We interviewed Katrina Wojtasinski, M.S. Ed, a certified special education case manager at Falmouth High School in Falmouth, Massachusetts, to learn what it’s like to teach students experiencing emotional and behavioral disorders.

What inspired you to pursue a degree in special education?

As an adolescent I struggled with learning in a traditional setting, and a high school teacher told me I wasn’t “college material.” I was self-aware enough to know this wasn’t the truth and advocated to school administration to receive the support I needed. In college I was diagnosed with a learning disorder and developed the skills necessary to succeed in the classroom and beyond. My experiences helped me realize how important special education is for those with disabilities and those who don’t learn best in a traditional classroom. 

What steps did you take to attain the position you have today?

I started as a special education paraprofessional. I’m grateful my career began this way because I learned a lot about the field before deciding to further my education. I earned my bachelor’s degree from the University of Massachusetts Boston and my Master’s of Science in Special Education from Saint Joseph’s University. I chose Saint Joseph’s University because it was one of the few U.S. colleges offering a science-based degree in the field.

I obtained certifications in special education, safety care, crisis prevention institute (CPI) and CPR/AED/First Aid.

What is a typical day in your classroom like?

I’m not sure there’s ever a “typical” day in special education but I have daily routines that help students build their organizational, social and writing skills. I work with students in a resource room for specialized instruction and in an inclusion classroom alongside typically developing students. In my resource classroom I provide children with a visual overview of the day, divided into directed instruction, mini-lessons and one-to-one or group work.

What skills are necessary for a teacher working with BD/ED students?

Patience! Although there’s tremendous gratification that comes with the field there are many, many days that bring challenges that test patience. Strong communication is also key as you’ll collaborate with various personnel involved in supporting students’ learning needs. Versatility and adaptability are also important because the environment and demands are always changing.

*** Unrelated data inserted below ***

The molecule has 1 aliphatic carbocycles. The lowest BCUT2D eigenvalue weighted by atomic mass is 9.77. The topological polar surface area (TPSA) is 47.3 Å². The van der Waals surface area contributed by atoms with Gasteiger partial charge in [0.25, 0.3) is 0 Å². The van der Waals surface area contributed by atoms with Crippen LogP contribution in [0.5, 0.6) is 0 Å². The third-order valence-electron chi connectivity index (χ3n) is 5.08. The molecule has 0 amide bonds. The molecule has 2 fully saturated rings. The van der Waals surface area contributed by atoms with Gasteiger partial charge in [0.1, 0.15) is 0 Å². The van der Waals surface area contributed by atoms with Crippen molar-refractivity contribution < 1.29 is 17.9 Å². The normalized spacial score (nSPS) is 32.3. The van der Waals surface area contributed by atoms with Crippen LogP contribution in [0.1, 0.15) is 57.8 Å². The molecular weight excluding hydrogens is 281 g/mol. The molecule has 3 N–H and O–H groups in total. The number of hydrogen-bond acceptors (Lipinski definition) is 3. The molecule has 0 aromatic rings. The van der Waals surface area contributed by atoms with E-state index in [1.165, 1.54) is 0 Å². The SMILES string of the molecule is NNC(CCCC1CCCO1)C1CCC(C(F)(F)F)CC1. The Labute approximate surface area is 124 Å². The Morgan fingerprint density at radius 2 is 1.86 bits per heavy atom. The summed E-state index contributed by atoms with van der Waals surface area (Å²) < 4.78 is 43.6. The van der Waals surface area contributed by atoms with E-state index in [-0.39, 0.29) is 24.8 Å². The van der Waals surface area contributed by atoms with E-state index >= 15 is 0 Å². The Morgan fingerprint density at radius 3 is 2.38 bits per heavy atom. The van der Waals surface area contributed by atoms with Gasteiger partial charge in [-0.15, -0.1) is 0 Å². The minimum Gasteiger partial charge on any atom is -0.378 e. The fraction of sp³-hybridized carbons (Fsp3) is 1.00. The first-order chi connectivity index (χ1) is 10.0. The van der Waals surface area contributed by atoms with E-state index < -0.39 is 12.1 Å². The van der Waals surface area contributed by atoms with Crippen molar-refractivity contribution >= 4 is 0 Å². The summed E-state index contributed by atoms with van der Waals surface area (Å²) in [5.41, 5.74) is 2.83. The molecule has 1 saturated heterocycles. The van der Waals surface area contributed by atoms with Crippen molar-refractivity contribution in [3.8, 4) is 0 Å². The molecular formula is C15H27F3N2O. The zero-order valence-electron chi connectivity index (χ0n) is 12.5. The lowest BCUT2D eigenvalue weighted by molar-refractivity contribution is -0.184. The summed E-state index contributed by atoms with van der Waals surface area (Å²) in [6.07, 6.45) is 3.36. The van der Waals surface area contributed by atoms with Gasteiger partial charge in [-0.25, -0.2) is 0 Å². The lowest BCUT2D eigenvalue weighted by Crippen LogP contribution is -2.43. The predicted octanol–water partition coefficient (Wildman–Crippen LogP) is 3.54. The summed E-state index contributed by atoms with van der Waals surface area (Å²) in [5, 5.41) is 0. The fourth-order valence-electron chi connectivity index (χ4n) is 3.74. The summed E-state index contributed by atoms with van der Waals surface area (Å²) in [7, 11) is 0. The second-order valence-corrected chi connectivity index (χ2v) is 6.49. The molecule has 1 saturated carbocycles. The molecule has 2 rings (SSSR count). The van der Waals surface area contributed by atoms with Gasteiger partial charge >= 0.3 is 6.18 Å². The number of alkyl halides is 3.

What are some specific techniques educators use when working with BD/ED children?

I’ve had success with “extinction,” which is ignoring or redirecting attention-seeking behaviors. Applied behavior analysis (ABA), functional behavioral assessments (FBA) and the behavior intervention plans (BIP) are among several methods for parents, teachers and school professionals to collaborate on identifying, minimizing and replacing negative behaviors.

What are your biggest challenges?

I would say the challenges are more at the legislative level. Special-needs students are on individualized educational plans (IEPs) to best facilitate student learning. Lately they’ve become a source of contention, with court cases increasing constraints on them. 

What are the most rewarding parts of your job?

The kids, 100 percent. Everything I do is for the kids. 

Is there anything that surprised you about working with BD/ED students?

How humbling they are. I had a student who was totally self-aware of his behaviors but had a difficult time controlling them. He eventually reached a point where he could seek out a trusted adult for comfort, often crying because he realized he was having a tough day yet couldn’t control his response.

Do you have advice for anyone interested in teaching students with emotional/behavior issues?

Volunteer, network or obtain a position within the field. Most importantly, reflect on why you want to pursue the field. It sounds heroic to tell people “I’m a special education teacher,” or a “behavior specialist,” but at the end of the day the people who excel are the ones who put their heart into everything they contribute.

Katrina chose Saint Joseph’s University for her master’s degree, and through the university’s online degree program you can too! Find out more about other favorite online master’s degree programs.